The Role of Vegetables in Good Nutrition

“Diversifying consumption to include nutritious fruits, vegetables, and nuts can greatly enhance the quality of predominantly grain-based diets that otherwise are unable to sustain a person in good health.” Dr. Fred Bliss, University of California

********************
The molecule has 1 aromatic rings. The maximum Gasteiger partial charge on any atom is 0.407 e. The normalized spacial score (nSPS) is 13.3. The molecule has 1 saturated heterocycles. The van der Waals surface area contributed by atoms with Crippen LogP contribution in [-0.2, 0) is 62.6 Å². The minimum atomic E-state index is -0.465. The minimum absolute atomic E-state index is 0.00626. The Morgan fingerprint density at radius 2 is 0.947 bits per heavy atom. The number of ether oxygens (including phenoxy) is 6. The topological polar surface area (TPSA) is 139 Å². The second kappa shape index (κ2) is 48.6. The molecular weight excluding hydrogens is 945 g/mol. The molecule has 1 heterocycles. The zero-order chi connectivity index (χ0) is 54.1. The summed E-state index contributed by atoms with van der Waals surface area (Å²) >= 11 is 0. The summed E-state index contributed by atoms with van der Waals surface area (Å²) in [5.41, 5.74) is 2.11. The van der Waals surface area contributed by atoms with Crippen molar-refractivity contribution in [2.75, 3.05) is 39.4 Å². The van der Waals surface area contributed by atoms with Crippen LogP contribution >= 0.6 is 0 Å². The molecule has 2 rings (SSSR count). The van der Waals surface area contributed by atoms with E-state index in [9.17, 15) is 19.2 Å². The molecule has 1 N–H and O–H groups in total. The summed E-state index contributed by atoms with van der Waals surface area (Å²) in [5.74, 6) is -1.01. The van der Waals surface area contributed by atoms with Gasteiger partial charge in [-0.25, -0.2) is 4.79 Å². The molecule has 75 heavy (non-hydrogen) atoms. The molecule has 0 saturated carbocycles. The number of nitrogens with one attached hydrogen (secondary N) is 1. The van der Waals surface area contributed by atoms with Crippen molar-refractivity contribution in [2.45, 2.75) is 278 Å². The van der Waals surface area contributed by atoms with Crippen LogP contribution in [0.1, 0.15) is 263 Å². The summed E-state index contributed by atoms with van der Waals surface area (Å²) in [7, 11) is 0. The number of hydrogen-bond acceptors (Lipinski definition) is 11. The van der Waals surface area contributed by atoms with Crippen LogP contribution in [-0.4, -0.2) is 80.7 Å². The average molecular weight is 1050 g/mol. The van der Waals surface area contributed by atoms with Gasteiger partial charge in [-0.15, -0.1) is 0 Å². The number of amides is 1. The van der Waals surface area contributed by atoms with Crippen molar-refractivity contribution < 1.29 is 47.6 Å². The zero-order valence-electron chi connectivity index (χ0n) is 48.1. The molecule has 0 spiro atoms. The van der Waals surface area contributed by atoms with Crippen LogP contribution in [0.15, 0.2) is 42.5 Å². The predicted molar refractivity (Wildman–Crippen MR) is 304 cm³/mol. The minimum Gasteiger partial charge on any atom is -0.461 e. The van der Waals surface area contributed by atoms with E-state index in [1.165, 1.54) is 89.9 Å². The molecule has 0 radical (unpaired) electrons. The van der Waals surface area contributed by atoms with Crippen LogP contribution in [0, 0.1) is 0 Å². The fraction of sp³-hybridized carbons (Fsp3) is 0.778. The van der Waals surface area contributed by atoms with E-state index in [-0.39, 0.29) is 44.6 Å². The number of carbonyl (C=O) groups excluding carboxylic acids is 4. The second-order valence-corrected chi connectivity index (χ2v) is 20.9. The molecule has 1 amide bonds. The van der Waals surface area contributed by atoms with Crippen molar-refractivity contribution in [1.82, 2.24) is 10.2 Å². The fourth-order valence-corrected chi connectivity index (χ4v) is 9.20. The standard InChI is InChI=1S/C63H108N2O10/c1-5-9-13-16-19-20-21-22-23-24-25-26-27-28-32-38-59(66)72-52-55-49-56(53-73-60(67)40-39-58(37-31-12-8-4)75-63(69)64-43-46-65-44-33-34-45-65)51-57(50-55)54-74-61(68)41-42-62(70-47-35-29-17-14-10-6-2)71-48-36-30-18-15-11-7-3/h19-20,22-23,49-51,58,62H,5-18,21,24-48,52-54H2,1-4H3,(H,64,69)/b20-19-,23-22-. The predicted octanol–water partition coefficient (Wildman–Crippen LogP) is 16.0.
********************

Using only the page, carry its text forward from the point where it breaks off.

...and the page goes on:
Vegetables provide substantial amounts of nutrients important for human health, and are particularly important sources of micronutrients including vitamins (A, B3, and C, and folate), minerals, (calcium, potassium, phosphorus, iron and magnesium), and dietary fiber. More recently, the recognition of nutraceuticals, specific compounds in foods that may prevent disease, has added to the value of vegetables in human diet. Vegetables are thought of primarily as a source of nutrients, but could also be important in supplying calories. Studies using world average yields have shown that carrots produce slightly more edible calories per hectare per day than maize, potatoes, and sweet potatoes, and that cabbage and onions are comparable to wheat and rice. High yields of rice and sugarcane can produce 35 kg of dry matter per hectare per day, while New York research demonstrated that table beets, harvested for both leaves and roots, could produce 42 kg per day. Grains are much less perishable and easier to ship than vegetables, but if locally produced, vegetables can be a good source of total nutrition. Minerals supplied by vegetables are critical for growing children, especially those with a limited diet. Calcium is an essential component of strong bones, but is also important in moving nutrients through cell walls and for proper muscle and nerve function. When calcium in the bloodstream is low, the body removes calcium from the bones to maintain these other functions. Bones then become weak, and growth and development is impaired. Phosphorus often works in combination with calcium for formation of bones, teeth and nerves, and is plentiful in vegetables. Fortunately, phosphorus is commonly found in both plant and animal foods, so deficiency is seldom a problem. Magnesium is also essential for development of bone and muscles as well as insulin secretion and absorption of vitamins and minerals. All these minerals are required in relatively large amounts.

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